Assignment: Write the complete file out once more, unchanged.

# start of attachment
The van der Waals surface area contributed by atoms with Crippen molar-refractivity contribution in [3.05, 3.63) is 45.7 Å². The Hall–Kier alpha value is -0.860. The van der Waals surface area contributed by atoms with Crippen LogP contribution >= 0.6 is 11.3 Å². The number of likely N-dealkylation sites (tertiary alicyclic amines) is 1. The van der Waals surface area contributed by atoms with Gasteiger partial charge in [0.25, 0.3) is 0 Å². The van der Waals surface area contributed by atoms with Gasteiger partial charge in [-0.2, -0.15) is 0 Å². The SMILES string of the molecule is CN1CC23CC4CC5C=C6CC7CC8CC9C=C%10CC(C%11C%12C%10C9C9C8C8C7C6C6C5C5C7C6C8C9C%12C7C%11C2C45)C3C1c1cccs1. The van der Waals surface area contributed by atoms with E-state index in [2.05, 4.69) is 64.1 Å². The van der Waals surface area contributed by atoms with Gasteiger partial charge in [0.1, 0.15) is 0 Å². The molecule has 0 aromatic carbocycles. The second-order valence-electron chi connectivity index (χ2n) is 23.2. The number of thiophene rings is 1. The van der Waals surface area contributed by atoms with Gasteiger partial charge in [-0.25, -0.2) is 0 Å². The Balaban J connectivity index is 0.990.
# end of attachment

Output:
The van der Waals surface area contributed by atoms with Crippen molar-refractivity contribution in [3.05, 3.63) is 45.7 Å². The Hall–Kier alpha value is -0.860. The van der Waals surface area contributed by atoms with Crippen LogP contribution >= 0.6 is 11.3 Å². The number of likely N-dealkylation sites (tertiary alicyclic amines) is 1. The van der Waals surface area contributed by atoms with Gasteiger partial charge in [0.25, 0.3) is 0 Å². The van der Waals surface area contributed by atoms with Gasteiger partial charge in [-0.2, -0.15) is 0 Å². The SMILES string of the molecule is CN1CC23CC4CC5C=C6CC7CC8CC9C=C%10CC(C%11C%12C%10C9C9C8C8C7C6C6C5C5C7C6C8C9C%12C7C%11C2C45)C3C1c1cccs1. The van der Waals surface area contributed by atoms with E-state index in [2.05, 4.69) is 64.1 Å². The van der Waals surface area contributed by atoms with Gasteiger partial charge in [0.1, 0.15) is 0 Å². The molecule has 0 aromatic carbocycles. The second-order valence-electron chi connectivity index (χ2n) is 23.2. The number of thiophene rings is 1. The van der Waals surface area contributed by atoms with Gasteiger partial charge in [-0.25, -0.2) is 0 Å². The Balaban J connectivity index is 0.990.